About the Author

Georgina Cannon, author, writer, public speaker, counsellor/coach has her doctorate in Metaphysical Counselling, and is a lecturer at the University of Toronto. Georgina lives and works in Toronto, Ontario.

For the past 20 years, Georgina has worked with thousands of individual and corporate clients in clinical settings allowing her the opportunity to develop The Third Circle Protocol.

Georgina writes with clarity and insight. In THE THIRD CIRCLE PROTOCOL, through her shared wisdom, she makes it possible to achieve successful relationships on all levels, in all aspects of life.

Cannon’s, The Third Circle Protocol is a thought provoking, practical and straightforward guide for those yearning for harmony and success in their relationships with self and others.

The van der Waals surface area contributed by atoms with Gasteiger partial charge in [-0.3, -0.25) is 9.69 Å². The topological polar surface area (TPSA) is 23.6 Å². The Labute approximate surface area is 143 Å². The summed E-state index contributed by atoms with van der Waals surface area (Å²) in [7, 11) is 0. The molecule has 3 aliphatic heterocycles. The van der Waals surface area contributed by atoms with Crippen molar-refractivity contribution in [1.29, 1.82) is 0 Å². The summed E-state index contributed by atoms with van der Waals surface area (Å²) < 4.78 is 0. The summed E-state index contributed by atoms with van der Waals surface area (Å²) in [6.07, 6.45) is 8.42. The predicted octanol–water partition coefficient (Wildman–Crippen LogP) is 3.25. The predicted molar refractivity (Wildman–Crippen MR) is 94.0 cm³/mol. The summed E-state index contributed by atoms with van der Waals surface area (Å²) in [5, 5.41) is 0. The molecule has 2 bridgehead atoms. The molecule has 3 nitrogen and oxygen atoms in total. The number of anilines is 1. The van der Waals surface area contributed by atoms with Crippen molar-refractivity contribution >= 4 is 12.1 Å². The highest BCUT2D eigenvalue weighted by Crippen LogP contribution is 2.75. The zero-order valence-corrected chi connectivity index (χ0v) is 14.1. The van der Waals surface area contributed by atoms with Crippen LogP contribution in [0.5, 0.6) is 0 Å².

As an engaging speaker, trainer and writer, Georgina Cannon gives hope and promise that success in relationships can be achieved and sustained.

“The Third Circle can show you the way to create a healthy relationship and be your life coach.”

– Bernie Siegel, MD, author of 365 Prescriptions

The Third Circle Protocol provides specific and practical steps that one may take to establish a ‘relationship blueprint’ that aligns one’s values and priorities with actions.”

– Mary Susan MacDonald, Board of Directors, Mensa Canada